Women’s Health– Cystitis

 What is Cystitis?

Cystitis is inflammation of the bladder usually caused by a bladder infection, bladder infections can be caused by:

  • bacteria being transferred from the anus to the urethra – for example, during sex
  • damage or irritation around the urethra (the tube that carries urine from the bladder out of the body)
  • not emptying your bladder properly – for example, because of pregnancy or an enlarged prostate

Symptoms of Cystitis

  • pain in the bladder
  • pain or stinging when you urinate
  • an urgent and often need to urinate

Symptoms can also be caused by other conditions so should be checked out by a doctor or your GP.
Cystitis is usually easily treated and should be dealt with by a doctor if it is the first time you show any of these symptoms.

STI’s and Cystitisimages5D3N7F81

Some of the symptoms of Cystitis are also symptoms of STI’s and should be checked out by a doctor.
These infections can include:

  •  Gonorrhoea and Chlamydia
  • Thrush (candida yeast infection)
  • inflammation of the urethra

Cystitis in Women

Cystitis is more common in women because women have a short urethra. The urethra’s  is also very close to the anus (bottom), which makes it easy for bacteria from the anus to reach the bladder and cause an infection.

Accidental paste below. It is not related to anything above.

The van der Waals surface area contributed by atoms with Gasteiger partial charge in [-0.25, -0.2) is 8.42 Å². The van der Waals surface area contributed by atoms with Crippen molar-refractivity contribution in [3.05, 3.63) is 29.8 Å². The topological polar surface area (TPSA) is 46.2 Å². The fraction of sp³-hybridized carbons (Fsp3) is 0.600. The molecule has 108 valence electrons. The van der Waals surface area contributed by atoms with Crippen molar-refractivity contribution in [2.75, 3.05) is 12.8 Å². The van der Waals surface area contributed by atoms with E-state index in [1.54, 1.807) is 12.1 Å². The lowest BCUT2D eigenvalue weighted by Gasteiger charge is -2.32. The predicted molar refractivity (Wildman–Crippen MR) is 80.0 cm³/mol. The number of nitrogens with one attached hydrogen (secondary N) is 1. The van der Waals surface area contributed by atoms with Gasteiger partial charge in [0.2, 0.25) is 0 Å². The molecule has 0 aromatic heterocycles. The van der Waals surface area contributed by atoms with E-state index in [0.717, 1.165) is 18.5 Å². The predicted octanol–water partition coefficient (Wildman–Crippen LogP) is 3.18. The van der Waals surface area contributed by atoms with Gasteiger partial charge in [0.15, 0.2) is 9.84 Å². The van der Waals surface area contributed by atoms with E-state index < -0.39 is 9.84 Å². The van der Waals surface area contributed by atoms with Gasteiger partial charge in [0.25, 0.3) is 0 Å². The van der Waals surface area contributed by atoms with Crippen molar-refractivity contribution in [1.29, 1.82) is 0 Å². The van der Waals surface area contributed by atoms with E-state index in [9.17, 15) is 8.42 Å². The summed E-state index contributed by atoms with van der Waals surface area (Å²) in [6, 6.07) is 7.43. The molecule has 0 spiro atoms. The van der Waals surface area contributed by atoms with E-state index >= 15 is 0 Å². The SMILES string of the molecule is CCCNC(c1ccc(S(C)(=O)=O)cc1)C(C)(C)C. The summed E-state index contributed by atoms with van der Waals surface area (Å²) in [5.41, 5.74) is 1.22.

Almost all women will have cystitis at least once in their lifetime. Around one in five women who have had cystitis will get it again (known as recurrent cystitis). Cystitis can occur at any age, but it is more common in:

  • pregnant women
  • sexually active women
  • women who have been through the menopause

But Cystitis can also happen in men, it is less common but it can happen
It can be more serious in men because it could be caused by:

  • an underlying bladder or prostate infection, such as prostatitis
  • an obstruction in the urinary tract, such as a tumour or an enlarged prostate (the gland located between the penis and the bladder)

Male cystitis is not usually serious if treated quickly, but it can be very painful. Men who have unprotected anal sex are slightly more at risk of cystitis.

Treating Cystitis

Mild cystitis usually clears up within a few days. You can treat it at homeuntitledy by drinking plenty of water, cranberry juice and taking painkillers such as paracetamol or ibuprofen. It can also help if you do not have sex until it’s cleared up as sex can make cystitis worse.

Antibiotics can also be used to treat cystitis when the symptoms are painful.

Common antibiotics prescribed :

Trimethoprim Tablets

Nitrofurantoin  Tablets